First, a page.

We're not in a hole. A lot of companies would like to be in our hole - Scott 'touch'n'feely' McNealy
SOFTWARE REDEVELOPER Microsoft has treated Windows users to a deep look at what it plans for Windows 8.1 and its rebooted Start button.
In a blog post Antoine Leblond, Microsoft corporate VP of Windows programme management pored over the software, showing off what it will be able to do.
The blog shows the Microsoft Start screen that we have come to expect from Windows 8 and talks up its improved personalisation, search, the cloud, security and other features.
"Windows 8.1 will deliver improvements and enhancements in key areas like personalization, search, the built-in apps, Windows Store experience, and cloud connectivity," said Leblond. "Windows 8.1 will also include big bets for business in areas such as management and security."
It's a Microsoft blog about a Microsoft product written by a Microsoft executive, so the updated Windows 8.1 sounds as bright and breezy as its screenshots look.
Users should expect a more personalised experience. This apparently will include the ability to take a photo without logging in to Windows, and an increased range of backgrounds. There will also be the ability to filter apps by tags like name, date installed and most used. Leblond said that apps would be found "under apps".
Apps, like the Microsoft music app, will also get a tidying up and cleaning off, and we can expect them to have a general air of improvement. Searching will be boosted, as will linking to Skydrive and Mail apps.
Apps will be resizeable, and two apps will be able to inhabit the same screen at the same time. Leblond said that multitaskers will benefit from having multiple monitors open, including one just dedicated to its Start screen.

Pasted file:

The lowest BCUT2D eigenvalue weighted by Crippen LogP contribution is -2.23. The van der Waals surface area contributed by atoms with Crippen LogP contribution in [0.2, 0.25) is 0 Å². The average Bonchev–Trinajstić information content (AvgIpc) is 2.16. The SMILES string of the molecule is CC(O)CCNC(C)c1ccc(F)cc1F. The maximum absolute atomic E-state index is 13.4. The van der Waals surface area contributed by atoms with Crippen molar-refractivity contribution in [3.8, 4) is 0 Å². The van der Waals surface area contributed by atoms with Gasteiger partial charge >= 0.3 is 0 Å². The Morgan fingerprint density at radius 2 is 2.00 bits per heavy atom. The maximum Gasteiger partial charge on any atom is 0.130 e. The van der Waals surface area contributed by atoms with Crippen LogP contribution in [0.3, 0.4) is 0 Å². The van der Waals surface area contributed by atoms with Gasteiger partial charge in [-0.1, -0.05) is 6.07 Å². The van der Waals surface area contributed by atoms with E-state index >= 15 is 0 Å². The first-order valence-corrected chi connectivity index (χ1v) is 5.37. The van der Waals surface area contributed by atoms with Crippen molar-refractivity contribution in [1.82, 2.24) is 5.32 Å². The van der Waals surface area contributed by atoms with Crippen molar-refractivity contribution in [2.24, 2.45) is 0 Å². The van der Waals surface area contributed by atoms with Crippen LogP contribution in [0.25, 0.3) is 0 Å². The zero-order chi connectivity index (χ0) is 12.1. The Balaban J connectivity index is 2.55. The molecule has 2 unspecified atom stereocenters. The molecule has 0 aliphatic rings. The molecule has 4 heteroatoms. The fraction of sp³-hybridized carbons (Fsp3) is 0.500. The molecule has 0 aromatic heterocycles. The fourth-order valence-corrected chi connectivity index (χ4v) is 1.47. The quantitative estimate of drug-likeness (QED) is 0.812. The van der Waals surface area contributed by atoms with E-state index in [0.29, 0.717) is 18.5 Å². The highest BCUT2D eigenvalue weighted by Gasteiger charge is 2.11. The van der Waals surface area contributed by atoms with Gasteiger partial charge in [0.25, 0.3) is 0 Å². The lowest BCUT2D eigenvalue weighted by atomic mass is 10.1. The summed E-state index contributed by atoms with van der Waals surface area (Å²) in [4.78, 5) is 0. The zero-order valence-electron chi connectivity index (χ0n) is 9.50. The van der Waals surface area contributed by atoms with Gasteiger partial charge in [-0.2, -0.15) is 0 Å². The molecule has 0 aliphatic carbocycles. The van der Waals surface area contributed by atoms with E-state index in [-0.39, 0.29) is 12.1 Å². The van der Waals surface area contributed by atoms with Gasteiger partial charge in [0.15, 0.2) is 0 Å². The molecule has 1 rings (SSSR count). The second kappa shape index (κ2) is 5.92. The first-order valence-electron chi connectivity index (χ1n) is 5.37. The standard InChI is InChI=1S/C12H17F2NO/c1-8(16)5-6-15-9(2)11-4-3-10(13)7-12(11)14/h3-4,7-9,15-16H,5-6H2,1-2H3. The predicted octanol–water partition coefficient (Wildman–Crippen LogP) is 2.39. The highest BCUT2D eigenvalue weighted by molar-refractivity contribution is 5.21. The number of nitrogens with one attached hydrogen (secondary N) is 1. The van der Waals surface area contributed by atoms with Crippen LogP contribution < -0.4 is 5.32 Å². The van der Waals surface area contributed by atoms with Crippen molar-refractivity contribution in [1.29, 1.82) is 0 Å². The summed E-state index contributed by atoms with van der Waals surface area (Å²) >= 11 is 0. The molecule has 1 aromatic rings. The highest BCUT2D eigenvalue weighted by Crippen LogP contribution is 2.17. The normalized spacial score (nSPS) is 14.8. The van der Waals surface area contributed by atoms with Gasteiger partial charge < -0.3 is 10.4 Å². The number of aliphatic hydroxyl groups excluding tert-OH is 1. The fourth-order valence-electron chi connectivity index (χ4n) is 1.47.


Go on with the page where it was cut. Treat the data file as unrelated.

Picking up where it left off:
A preview of Windows 8.1 will be released on 26 June. Until then we can only dream about it. "Windows 8 has been a bold, necessary move towards mobility for the PC industry - pushing ourselves and our industry ahead with a touch-first approach that is redefining the PC as we know it, while offering the best of all worlds across any device at any time," added Leblond.
"We've been watching, we've been listening; Windows 8.1 will continue to build on what you love bringing the latest advancements in hardware, apps, cloud services and the OS to enable a unique experience in everything you do."
Perhaps most important is the return of the Start button. However, it won't be called that anymore, and will instead be referred to as a Start "tip".
"We've improved the way you navigate to Start with the mouse by changing the Start 'tip' to be the familiar Windows logo," said LeBlond in a new description of something Microsoft users have become accustomed to seeing.
"The new tip appears anytime you move the mouse to the bottom left corner of the screen, and is always visible on the taskbar when on the desktop. There are also options to change what the corners do, and options to boot into alternate screens." µ
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